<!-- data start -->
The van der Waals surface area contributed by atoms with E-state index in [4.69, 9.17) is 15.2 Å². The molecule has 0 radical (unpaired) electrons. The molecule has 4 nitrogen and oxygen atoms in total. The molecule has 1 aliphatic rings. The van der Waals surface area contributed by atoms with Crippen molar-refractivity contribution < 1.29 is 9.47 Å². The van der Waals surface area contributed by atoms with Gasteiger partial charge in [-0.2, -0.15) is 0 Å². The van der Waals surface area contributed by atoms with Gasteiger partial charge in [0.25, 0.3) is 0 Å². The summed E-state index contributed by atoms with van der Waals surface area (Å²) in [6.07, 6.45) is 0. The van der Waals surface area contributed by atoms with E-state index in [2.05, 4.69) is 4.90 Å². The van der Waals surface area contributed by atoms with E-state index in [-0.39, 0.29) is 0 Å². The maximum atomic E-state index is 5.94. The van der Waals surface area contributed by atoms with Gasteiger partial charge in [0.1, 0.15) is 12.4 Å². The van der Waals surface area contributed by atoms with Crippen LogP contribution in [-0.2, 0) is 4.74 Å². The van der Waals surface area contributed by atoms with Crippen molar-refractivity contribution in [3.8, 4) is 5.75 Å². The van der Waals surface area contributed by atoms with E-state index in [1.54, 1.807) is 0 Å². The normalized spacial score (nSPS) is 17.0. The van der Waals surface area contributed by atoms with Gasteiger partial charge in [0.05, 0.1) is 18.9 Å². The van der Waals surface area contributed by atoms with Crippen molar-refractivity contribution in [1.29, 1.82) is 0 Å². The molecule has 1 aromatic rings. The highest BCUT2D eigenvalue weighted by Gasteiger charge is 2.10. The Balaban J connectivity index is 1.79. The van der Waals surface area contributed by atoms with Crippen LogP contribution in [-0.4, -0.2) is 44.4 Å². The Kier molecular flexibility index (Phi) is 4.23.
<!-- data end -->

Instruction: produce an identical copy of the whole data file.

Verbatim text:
The van der Waals surface area contributed by atoms with E-state index in [4.69, 9.17) is 15.2 Å². The molecule has 0 radical (unpaired) electrons. The molecule has 4 nitrogen and oxygen atoms in total. The molecule has 1 aliphatic rings. The van der Waals surface area contributed by atoms with Crippen molar-refractivity contribution < 1.29 is 9.47 Å². The van der Waals surface area contributed by atoms with Gasteiger partial charge in [-0.2, -0.15) is 0 Å². The van der Waals surface area contributed by atoms with Gasteiger partial charge in [0.25, 0.3) is 0 Å². The summed E-state index contributed by atoms with van der Waals surface area (Å²) in [6.07, 6.45) is 0. The van der Waals surface area contributed by atoms with E-state index in [2.05, 4.69) is 4.90 Å². The van der Waals surface area contributed by atoms with E-state index in [-0.39, 0.29) is 0 Å². The maximum atomic E-state index is 5.94. The van der Waals surface area contributed by atoms with Gasteiger partial charge in [0.1, 0.15) is 12.4 Å². The van der Waals surface area contributed by atoms with Crippen LogP contribution in [-0.2, 0) is 4.74 Å². The van der Waals surface area contributed by atoms with Crippen molar-refractivity contribution in [3.8, 4) is 5.75 Å². The van der Waals surface area contributed by atoms with E-state index in [1.54, 1.807) is 0 Å². The normalized spacial score (nSPS) is 17.0. The van der Waals surface area contributed by atoms with Gasteiger partial charge in [0.05, 0.1) is 18.9 Å². The van der Waals surface area contributed by atoms with Crippen molar-refractivity contribution in [1.29, 1.82) is 0 Å². The molecule has 1 aromatic rings. The highest BCUT2D eigenvalue weighted by Gasteiger charge is 2.10. The Balaban J connectivity index is 1.79. The van der Waals surface area contributed by atoms with Crippen LogP contribution in [-0.4, -0.2) is 44.4 Å². The Kier molecular flexibility index (Phi) is 4.23.